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There goes Carolyn!

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Mt Adams again

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FS 23 resumes

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Carolyn enjoying the day

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Another face of FS 23

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Holiday traffic at Randle, WA

I was surprised to come out of the forest at the intersection near Randle to find a line of cars, trucks and RVs waiting to merge onto 12. Apparently the end of the long weekend was nearing rapidly. Carolyn and I waited in line just long enough to cross the bridge before taking a shortcut down the shoulder to the corner, as most traffic was waiting to go left and we were going right. Right into the biggest fair I had ever seen in Packwood! Traffic crawled through this normally sleepy little town and I suggested that we stop somewhere else for lunch. Carolyn agreed and we tried to escape up Skate Creek Rd, only to find the other half of Seattle heading home from the weekend. I left Carolyn behind after passing an RV and then made a game of passing as many more as possible for the rest of this usually enjoyable and quiet stretch of twisty road.

We met up again in Ashford where we found a tasty lunch and directions to our next stretch of exploration: Forest Service Rd #92 (I think) that then turns into Scott Turner Rd. I was in some doubt about this road as there appeared to be numerous turnoffs and junctions and I wasn’t confident that we wouldn’t go astray. Normally I wouldn’t mind getting a little lost, but Carolyn had a plane to catch that night out of Seattle and it was rather important that we make it on time.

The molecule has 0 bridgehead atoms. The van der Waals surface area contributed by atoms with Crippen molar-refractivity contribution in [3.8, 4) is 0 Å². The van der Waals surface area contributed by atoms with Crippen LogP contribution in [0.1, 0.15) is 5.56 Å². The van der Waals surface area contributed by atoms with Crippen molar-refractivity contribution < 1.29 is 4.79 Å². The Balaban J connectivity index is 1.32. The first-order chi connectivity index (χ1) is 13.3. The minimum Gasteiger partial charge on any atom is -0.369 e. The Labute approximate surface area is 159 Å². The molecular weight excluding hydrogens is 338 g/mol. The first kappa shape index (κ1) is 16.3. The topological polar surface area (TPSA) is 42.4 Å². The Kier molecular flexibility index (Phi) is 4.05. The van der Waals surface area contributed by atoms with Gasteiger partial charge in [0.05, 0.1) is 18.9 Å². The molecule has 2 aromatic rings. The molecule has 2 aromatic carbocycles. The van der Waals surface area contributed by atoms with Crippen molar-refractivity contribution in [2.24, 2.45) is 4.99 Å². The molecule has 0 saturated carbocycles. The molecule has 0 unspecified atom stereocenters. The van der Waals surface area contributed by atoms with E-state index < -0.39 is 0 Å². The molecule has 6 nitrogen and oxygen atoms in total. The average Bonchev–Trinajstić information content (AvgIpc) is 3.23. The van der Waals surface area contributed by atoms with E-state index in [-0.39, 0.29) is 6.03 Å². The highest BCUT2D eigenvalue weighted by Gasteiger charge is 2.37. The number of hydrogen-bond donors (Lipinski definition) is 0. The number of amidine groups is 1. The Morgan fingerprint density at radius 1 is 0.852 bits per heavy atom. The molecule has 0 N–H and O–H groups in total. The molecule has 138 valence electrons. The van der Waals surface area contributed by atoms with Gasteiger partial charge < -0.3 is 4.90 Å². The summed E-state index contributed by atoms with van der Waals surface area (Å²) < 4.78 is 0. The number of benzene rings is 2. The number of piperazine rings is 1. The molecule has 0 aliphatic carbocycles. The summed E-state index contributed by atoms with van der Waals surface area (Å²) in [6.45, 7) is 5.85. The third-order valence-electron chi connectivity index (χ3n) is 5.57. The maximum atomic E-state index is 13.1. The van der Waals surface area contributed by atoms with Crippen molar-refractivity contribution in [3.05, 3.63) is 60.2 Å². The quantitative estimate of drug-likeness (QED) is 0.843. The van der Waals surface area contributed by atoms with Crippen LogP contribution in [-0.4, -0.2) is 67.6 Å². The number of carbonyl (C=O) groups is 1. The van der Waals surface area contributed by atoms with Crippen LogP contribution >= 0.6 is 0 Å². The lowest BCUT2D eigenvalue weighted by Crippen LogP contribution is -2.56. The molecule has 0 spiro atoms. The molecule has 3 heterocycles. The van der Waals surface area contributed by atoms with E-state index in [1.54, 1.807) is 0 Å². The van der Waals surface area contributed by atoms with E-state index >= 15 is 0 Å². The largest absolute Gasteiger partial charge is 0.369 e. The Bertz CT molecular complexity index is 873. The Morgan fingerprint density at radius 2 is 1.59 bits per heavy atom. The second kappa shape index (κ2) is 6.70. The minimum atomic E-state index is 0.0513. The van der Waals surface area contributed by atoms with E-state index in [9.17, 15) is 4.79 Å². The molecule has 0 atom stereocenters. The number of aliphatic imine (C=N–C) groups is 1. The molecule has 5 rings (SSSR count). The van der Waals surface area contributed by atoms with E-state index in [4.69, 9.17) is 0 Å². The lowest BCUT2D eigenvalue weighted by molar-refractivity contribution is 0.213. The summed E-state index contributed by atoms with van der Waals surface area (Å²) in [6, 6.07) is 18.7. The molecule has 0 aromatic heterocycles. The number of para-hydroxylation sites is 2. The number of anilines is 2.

I stopped a couple of people I saw along the way to confirm that we were on the right track and with that bit of confidence we continued to climb up mountains, Mt Rainier keeping an eye on us from the east. And just as predicted by one helpful soul we passed through an open gate and into the outskirts of Eatonville.

Traffic hell awaited, punishing us I’m sure for managing to avoid so much of it thus far on our trip. A two-mile line up of cars were in front of us and there was no way around. Eventually we made it into Seattle, got her bike settled into my garage and Carolyn ready to head back home via the plane.

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FS 92 west of Mt Rainier

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Cloud covered Mt Rainier

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Carolyn on FS 92

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Moosejaw!

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Carolyn on 92 again

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Loose, heavy gravel on FS 92

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Home again in Seattle